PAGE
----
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Forbes: The Critical Role of Trust and How to Get There

Long ago, well before the advent of high-speed internet and smartphones, and prior to terms like 5G and hyper-connectivity entering the cultural lexicon, trust was a relatively straightforward concept. Back then, we were perfectly content relying on “good old fashioned” values like credibility, dependability and sincerity to establish trust—and why wouldn’t we? It’s what we knew! Times, of course, have changed considerably since the dawn of the digital age, in many ways for the better.

However, when it comes to creating a foundation of trust between corporations and customers, the results have been less favorable, particularly when traditional voice telephone calls are used as the primary method for engagement. Still, trust remains pivotal to ensuring business success in the ultra-connected world in which we’re living, and it’s imperative that companies forge a path toward regaining it. Let’s examine what this erosion of public trust looks like and what steps might be taken for it to be re-established.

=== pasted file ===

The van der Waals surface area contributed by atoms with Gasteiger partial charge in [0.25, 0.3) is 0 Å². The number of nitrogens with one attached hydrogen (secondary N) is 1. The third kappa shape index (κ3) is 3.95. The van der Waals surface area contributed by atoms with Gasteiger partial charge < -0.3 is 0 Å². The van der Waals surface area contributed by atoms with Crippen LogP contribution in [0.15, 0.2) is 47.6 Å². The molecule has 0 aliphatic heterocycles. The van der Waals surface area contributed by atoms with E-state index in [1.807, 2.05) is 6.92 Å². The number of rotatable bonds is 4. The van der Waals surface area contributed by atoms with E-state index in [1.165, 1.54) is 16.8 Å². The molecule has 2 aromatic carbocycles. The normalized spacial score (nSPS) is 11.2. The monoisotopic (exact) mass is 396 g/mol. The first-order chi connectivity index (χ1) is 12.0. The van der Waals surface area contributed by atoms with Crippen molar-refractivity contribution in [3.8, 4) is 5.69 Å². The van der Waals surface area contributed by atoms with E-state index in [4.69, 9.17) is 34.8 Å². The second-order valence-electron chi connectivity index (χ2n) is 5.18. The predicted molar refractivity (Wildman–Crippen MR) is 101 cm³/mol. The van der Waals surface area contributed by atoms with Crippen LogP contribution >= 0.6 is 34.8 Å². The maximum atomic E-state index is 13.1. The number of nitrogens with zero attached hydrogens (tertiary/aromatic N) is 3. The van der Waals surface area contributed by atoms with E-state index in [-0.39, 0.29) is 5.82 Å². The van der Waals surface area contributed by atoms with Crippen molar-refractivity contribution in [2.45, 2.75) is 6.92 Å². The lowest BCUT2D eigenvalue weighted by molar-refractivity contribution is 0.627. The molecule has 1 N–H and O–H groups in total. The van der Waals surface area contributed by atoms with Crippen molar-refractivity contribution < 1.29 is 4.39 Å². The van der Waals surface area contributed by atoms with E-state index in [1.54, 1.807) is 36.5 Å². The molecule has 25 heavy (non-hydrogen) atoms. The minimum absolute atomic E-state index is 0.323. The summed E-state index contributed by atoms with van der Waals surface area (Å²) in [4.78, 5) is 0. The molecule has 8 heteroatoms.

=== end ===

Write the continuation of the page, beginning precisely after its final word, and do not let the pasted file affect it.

Answer the Call, Please!

Thanks to the work of hackers, identity thieves and other nefarious actors, verifying a caller’s identity these days simply isn’t that easy.  In parallel, the advent of robocalling and technical developments have made mass marketing on a national scale a very affordable option for unscrupulous companies who may or may not have a legitimate business.  As a result, the majority of Americans don’t even answer calls from unknown phone numbers, according to a study conducted by the Pew Research Center. This may not seem all that surprising on the surface, given the widespread availability of voicemail and caller-ID technology on virtually every smartphone. Yet, when compared to the days when people generally assumed incoming calls came attached to a legitimate purpose, the findings of this research indicate a noticeable decline in trust, which can spell disaster for businesses relying on telephone calls to engage with customers.

Simply put, the need to reach customers hasn't changed, but it is becoming increasingly more difficult to do so. And if a company can’t engage with its customers, it can’t provide service, offer additional products and services or generate new business—adversely impacting its bottom line and tarnishing its brand image in the process.

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